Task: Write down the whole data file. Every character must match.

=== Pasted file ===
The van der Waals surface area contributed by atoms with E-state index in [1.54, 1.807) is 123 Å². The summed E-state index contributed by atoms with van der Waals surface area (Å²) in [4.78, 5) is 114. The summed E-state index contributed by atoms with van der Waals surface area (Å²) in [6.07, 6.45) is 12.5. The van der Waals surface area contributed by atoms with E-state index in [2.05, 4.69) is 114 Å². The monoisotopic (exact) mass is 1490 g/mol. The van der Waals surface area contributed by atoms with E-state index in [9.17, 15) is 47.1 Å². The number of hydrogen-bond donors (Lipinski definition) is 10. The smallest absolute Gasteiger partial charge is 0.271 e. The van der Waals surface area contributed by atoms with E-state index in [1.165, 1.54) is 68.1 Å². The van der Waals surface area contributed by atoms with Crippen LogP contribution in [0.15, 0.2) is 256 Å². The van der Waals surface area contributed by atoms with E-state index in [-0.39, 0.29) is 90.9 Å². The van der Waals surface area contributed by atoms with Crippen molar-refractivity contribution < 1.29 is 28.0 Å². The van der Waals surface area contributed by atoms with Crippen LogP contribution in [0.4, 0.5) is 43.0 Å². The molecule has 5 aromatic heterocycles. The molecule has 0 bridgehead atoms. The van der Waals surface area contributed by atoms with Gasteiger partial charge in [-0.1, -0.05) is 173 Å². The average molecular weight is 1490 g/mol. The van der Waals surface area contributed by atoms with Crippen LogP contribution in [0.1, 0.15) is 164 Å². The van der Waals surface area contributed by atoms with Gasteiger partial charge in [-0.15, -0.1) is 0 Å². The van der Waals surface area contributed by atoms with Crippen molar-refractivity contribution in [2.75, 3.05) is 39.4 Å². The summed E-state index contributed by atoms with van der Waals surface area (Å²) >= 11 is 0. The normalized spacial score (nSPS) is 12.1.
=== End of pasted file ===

The van der Waals surface area contributed by atoms with E-state index in [1.54, 1.807) is 123 Å². The summed E-state index contributed by atoms with van der Waals surface area (Å²) in [4.78, 5) is 114. The summed E-state index contributed by atoms with van der Waals surface area (Å²) in [6.07, 6.45) is 12.5. The van der Waals surface area contributed by atoms with E-state index in [2.05, 4.69) is 114 Å². The monoisotopic (exact) mass is 1490 g/mol. The van der Waals surface area contributed by atoms with E-state index in [9.17, 15) is 47.1 Å². The number of hydrogen-bond donors (Lipinski definition) is 10. The smallest absolute Gasteiger partial charge is 0.271 e. The van der Waals surface area contributed by atoms with E-state index in [1.165, 1.54) is 68.1 Å². The van der Waals surface area contributed by atoms with Crippen LogP contribution in [0.15, 0.2) is 256 Å². The van der Waals surface area contributed by atoms with E-state index in [-0.39, 0.29) is 90.9 Å². The van der Waals surface area contributed by atoms with Crippen molar-refractivity contribution < 1.29 is 28.0 Å². The van der Waals surface area contributed by atoms with Crippen LogP contribution in [0.4, 0.5) is 43.0 Å². The molecule has 5 aromatic heterocycles. The molecule has 0 bridgehead atoms. The van der Waals surface area contributed by atoms with Gasteiger partial charge in [-0.1, -0.05) is 173 Å². The average molecular weight is 1490 g/mol. The van der Waals surface area contributed by atoms with Crippen LogP contribution in [0.1, 0.15) is 164 Å². The van der Waals surface area contributed by atoms with Gasteiger partial charge in [-0.15, -0.1) is 0 Å². The van der Waals surface area contributed by atoms with Crippen molar-refractivity contribution in [2.75, 3.05) is 39.4 Å². The summed E-state index contributed by atoms with van der Waals surface area (Å²) >= 11 is 0. The normalized spacial score (nSPS) is 12.1.